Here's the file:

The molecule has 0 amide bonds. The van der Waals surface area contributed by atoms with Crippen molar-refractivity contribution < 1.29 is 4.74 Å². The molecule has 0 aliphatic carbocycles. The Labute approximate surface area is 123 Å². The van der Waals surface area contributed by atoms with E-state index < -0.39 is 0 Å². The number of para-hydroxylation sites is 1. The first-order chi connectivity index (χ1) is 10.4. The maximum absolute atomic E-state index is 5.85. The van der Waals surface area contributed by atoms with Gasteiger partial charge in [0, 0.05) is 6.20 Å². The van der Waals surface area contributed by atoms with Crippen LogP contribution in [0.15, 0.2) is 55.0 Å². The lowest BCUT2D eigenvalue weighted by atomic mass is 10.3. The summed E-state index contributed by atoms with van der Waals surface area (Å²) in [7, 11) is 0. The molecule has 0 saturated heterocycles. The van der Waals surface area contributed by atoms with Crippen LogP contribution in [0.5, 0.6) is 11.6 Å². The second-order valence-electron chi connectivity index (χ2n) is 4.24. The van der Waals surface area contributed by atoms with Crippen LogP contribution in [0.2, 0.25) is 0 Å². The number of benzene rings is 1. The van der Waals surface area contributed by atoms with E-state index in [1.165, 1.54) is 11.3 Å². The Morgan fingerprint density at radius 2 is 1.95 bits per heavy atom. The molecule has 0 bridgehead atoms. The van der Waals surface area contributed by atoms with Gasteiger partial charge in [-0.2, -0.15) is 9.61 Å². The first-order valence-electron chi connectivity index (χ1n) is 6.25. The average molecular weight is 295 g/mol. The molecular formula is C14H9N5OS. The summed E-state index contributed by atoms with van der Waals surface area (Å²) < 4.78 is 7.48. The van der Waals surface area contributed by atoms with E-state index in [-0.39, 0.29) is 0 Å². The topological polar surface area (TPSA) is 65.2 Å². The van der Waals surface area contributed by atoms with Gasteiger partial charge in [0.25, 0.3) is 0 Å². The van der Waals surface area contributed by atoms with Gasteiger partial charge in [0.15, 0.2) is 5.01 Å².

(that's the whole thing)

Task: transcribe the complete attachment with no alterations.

The molecule has 0 amide bonds. The van der Waals surface area contributed by atoms with Crippen molar-refractivity contribution < 1.29 is 4.74 Å². The molecule has 0 aliphatic carbocycles. The Labute approximate surface area is 123 Å². The van der Waals surface area contributed by atoms with E-state index < -0.39 is 0 Å². The number of para-hydroxylation sites is 1. The first-order chi connectivity index (χ1) is 10.4. The maximum absolute atomic E-state index is 5.85. The van der Waals surface area contributed by atoms with Gasteiger partial charge in [0, 0.05) is 6.20 Å². The van der Waals surface area contributed by atoms with Crippen LogP contribution in [0.15, 0.2) is 55.0 Å². The lowest BCUT2D eigenvalue weighted by atomic mass is 10.3. The summed E-state index contributed by atoms with van der Waals surface area (Å²) in [7, 11) is 0. The molecule has 0 saturated heterocycles. The van der Waals surface area contributed by atoms with Crippen LogP contribution in [0.5, 0.6) is 11.6 Å². The second-order valence-electron chi connectivity index (χ2n) is 4.24. The van der Waals surface area contributed by atoms with Crippen LogP contribution in [0.2, 0.25) is 0 Å². The number of benzene rings is 1. The van der Waals surface area contributed by atoms with E-state index in [1.165, 1.54) is 11.3 Å². The Morgan fingerprint density at radius 2 is 1.95 bits per heavy atom. The molecule has 0 bridgehead atoms. The van der Waals surface area contributed by atoms with Gasteiger partial charge in [-0.2, -0.15) is 9.61 Å². The first-order valence-electron chi connectivity index (χ1n) is 6.25. The average molecular weight is 295 g/mol. The molecular formula is C14H9N5OS. The summed E-state index contributed by atoms with van der Waals surface area (Å²) < 4.78 is 7.48. The van der Waals surface area contributed by atoms with E-state index in [-0.39, 0.29) is 0 Å². The topological polar surface area (TPSA) is 65.2 Å². The van der Waals surface area contributed by atoms with Gasteiger partial charge in [0.25, 0.3) is 0 Å². The van der Waals surface area contributed by atoms with Gasteiger partial charge in [0.15, 0.2) is 5.01 Å².